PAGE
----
Ecuador get back on track in World Cup qualifiers

Ecuador reinvigorated their World Cup qualifying campaign with a deserved victory against a poor Colombian team on Sunday afternoon.

“El Tri” dominated the match throughout and finally took the lead via the ex-Birmingham misfit Christian “Chucho” Benitez in 54 minutes; however the Ecuadorians second half profligacy almost cost them dear later when they lost Noboa to a needless red card on 86 minutes.

The Colombians rallied near the end and were victim of some poor officiating and penalty decisions. This prompted the “Cafeteros” to surround the referee at full time but they had little right of protest after a fairly, insipid display.

After last week’s humbling in Buenos Aires Ecuador needed to get their qualification campaign on track with a victory against Colombia. Lionel Messi had replicated his Barcelona form in the Monumental and ripped apart an Ecuadorian inexperienced defence at will.

The blame for this was left squarely at the feet of Ecuador’s, Columbian coach Reinalda Rueda. To many his tactics and inexperienced line-up choice was overly cavalier and baffling. Perhaps mindful of this Rueda opted to bring in Juan Carlos Paredes and Fricson Erazo to bolster the defence and Segundo Castillo and Jefferson Montero into midfield.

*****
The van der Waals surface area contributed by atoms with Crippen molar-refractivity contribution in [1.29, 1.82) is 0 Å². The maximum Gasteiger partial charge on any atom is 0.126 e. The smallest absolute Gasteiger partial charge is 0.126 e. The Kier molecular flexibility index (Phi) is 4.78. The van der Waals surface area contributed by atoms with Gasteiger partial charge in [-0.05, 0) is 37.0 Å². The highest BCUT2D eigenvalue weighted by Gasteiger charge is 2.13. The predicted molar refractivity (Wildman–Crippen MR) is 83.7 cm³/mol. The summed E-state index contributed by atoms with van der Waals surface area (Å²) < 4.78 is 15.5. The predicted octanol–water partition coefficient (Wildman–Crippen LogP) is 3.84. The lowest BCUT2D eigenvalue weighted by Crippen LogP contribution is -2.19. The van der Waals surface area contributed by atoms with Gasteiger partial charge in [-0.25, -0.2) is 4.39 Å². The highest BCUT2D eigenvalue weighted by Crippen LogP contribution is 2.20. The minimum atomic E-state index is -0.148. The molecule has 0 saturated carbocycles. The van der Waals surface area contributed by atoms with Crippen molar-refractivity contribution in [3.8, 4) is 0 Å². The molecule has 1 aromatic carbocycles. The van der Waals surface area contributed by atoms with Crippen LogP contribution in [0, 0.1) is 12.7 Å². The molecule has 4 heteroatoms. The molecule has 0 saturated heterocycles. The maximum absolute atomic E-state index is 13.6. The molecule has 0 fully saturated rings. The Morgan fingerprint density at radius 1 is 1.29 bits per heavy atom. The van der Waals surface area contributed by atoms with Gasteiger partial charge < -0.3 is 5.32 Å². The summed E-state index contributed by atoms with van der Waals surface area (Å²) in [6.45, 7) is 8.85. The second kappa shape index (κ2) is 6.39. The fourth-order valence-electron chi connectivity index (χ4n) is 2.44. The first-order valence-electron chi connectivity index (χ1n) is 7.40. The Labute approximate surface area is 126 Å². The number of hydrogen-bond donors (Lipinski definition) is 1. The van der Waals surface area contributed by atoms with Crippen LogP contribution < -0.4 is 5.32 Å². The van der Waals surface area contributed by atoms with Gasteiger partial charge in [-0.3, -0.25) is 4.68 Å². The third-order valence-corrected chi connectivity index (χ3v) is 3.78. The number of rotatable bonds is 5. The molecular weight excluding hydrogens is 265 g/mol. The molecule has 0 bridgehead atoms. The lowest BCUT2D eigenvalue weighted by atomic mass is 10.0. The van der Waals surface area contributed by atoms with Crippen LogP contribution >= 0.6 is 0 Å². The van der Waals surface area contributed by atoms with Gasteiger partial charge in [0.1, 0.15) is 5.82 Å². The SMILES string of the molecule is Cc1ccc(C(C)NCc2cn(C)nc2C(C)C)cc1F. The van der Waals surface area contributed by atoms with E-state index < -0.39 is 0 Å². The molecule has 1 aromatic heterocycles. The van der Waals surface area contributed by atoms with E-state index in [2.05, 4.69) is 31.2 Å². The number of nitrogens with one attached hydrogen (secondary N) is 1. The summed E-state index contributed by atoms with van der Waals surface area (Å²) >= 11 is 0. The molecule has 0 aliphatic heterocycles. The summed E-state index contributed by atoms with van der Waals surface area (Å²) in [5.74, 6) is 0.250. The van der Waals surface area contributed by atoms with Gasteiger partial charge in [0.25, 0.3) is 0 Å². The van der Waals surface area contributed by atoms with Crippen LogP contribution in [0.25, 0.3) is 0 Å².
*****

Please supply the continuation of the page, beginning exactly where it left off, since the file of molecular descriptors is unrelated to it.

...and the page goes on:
Much of the pre-match hype had concentrated on Falcoa, who had been linked to Chelsea and Barcelona in preceding weeks. The Atletico Madrid hit man had just had another free-scoring season in La Liga and the Europa Cup and his link up with Dorlan Pabon was felt to be a potent threat.

Unfortunately, they were as impressive and as explosive as a dead fish and the many Colombian supporters in the Atahualpa were left frustrated and bitterly, disappointed.

Ecuador controlled the midfield through the first half and many of their chances were created down the left wing and good link up play between Montero and Noboa. Unfortunately their last ball was often terrible. In addition Benitez looked slow and cumbersome in attack, often opting for long range efforts that smashed into the defence or skied high and wide.

The home crowd became audibly more animated every time Antonio Valencia received the ball but the Manchester United winger was unable to have a telling impact in the first half. Although he linked well with the marauding Paredes of Deportivo Quito, in the main he was well marked and covered. At times Ecuador seemed to concentrate their attacks on the right too much when the left was more successful.